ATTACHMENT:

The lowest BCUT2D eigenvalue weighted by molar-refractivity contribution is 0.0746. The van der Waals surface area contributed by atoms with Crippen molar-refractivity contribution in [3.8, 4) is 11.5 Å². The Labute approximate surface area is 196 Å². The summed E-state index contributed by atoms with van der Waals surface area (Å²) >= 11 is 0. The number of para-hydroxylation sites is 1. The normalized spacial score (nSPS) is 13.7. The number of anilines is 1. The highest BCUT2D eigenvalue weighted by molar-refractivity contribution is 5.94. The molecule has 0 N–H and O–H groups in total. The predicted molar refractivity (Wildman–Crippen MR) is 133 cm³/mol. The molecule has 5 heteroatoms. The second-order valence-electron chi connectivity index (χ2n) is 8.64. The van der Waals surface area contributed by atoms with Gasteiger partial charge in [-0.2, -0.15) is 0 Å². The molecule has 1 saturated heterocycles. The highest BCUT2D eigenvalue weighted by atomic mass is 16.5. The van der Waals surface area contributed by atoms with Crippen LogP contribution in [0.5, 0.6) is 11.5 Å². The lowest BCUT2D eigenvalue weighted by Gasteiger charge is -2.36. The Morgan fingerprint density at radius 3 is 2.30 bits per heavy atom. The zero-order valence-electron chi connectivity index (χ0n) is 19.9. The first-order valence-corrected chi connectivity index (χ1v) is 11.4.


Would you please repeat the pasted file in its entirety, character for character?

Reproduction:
The lowest BCUT2D eigenvalue weighted by molar-refractivity contribution is 0.0746. The van der Waals surface area contributed by atoms with Crippen molar-refractivity contribution in [3.8, 4) is 11.5 Å². The Labute approximate surface area is 196 Å². The summed E-state index contributed by atoms with van der Waals surface area (Å²) >= 11 is 0. The number of para-hydroxylation sites is 1. The normalized spacial score (nSPS) is 13.7. The number of anilines is 1. The highest BCUT2D eigenvalue weighted by molar-refractivity contribution is 5.94. The molecule has 0 N–H and O–H groups in total. The predicted molar refractivity (Wildman–Crippen MR) is 133 cm³/mol. The molecule has 5 heteroatoms. The second-order valence-electron chi connectivity index (χ2n) is 8.64. The van der Waals surface area contributed by atoms with Gasteiger partial charge in [-0.2, -0.15) is 0 Å². The molecule has 1 saturated heterocycles. The highest BCUT2D eigenvalue weighted by atomic mass is 16.5. The van der Waals surface area contributed by atoms with Crippen LogP contribution in [0.5, 0.6) is 11.5 Å². The lowest BCUT2D eigenvalue weighted by Gasteiger charge is -2.36. The Morgan fingerprint density at radius 3 is 2.30 bits per heavy atom. The zero-order valence-electron chi connectivity index (χ0n) is 19.9. The first-order valence-corrected chi connectivity index (χ1v) is 11.4.